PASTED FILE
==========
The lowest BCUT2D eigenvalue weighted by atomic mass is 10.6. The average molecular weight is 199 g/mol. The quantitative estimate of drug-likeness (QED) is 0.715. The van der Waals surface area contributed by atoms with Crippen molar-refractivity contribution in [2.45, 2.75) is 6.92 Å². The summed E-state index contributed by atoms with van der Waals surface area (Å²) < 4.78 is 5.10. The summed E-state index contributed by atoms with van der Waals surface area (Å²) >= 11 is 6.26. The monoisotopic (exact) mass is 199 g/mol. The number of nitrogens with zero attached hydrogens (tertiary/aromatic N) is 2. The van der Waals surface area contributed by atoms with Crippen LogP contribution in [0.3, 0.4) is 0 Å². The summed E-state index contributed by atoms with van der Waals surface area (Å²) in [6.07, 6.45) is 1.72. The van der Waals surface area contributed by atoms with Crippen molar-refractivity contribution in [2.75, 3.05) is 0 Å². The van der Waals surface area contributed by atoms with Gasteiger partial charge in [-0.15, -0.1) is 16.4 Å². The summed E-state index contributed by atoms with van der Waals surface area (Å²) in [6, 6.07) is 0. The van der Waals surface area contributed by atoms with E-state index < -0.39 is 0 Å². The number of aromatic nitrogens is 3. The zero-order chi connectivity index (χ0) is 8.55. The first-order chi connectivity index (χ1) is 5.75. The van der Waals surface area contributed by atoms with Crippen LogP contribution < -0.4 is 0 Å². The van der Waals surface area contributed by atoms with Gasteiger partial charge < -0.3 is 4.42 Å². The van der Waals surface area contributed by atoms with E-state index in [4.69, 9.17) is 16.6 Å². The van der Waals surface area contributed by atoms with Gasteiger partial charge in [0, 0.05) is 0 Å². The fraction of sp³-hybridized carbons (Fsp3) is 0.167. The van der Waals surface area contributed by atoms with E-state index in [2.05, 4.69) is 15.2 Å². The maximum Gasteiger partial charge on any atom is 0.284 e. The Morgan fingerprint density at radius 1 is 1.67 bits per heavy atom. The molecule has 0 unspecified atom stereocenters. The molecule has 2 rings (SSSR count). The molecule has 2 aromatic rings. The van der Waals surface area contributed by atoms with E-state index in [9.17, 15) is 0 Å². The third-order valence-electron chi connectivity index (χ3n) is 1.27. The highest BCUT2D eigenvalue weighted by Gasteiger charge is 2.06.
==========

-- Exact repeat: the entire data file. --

The lowest BCUT2D eigenvalue weighted by atomic mass is 10.6. The average molecular weight is 199 g/mol. The quantitative estimate of drug-likeness (QED) is 0.715. The van der Waals surface area contributed by atoms with Crippen molar-refractivity contribution in [2.45, 2.75) is 6.92 Å². The summed E-state index contributed by atoms with van der Waals surface area (Å²) < 4.78 is 5.10. The summed E-state index contributed by atoms with van der Waals surface area (Å²) >= 11 is 6.26. The monoisotopic (exact) mass is 199 g/mol. The number of nitrogens with zero attached hydrogens (tertiary/aromatic N) is 2. The van der Waals surface area contributed by atoms with Crippen LogP contribution in [0.3, 0.4) is 0 Å². The summed E-state index contributed by atoms with van der Waals surface area (Å²) in [6.07, 6.45) is 1.72. The van der Waals surface area contributed by atoms with Crippen molar-refractivity contribution in [2.75, 3.05) is 0 Å². The van der Waals surface area contributed by atoms with Gasteiger partial charge in [-0.15, -0.1) is 16.4 Å². The summed E-state index contributed by atoms with van der Waals surface area (Å²) in [6, 6.07) is 0. The van der Waals surface area contributed by atoms with E-state index < -0.39 is 0 Å². The number of aromatic nitrogens is 3. The zero-order chi connectivity index (χ0) is 8.55. The first-order chi connectivity index (χ1) is 5.75. The van der Waals surface area contributed by atoms with Crippen LogP contribution < -0.4 is 0 Å². The van der Waals surface area contributed by atoms with Gasteiger partial charge < -0.3 is 4.42 Å². The van der Waals surface area contributed by atoms with E-state index in [4.69, 9.17) is 16.6 Å². The van der Waals surface area contributed by atoms with Gasteiger partial charge in [0, 0.05) is 0 Å². The fraction of sp³-hybridized carbons (Fsp3) is 0.167. The van der Waals surface area contributed by atoms with E-state index in [2.05, 4.69) is 15.2 Å². The maximum Gasteiger partial charge on any atom is 0.284 e. The Morgan fingerprint density at radius 1 is 1.67 bits per heavy atom. The molecule has 0 unspecified atom stereocenters. The molecule has 2 rings (SSSR count). The molecule has 2 aromatic rings. The van der Waals surface area contributed by atoms with E-state index in [9.17, 15) is 0 Å². The third-order valence-electron chi connectivity index (χ3n) is 1.27. The highest BCUT2D eigenvalue weighted by Gasteiger charge is 2.06.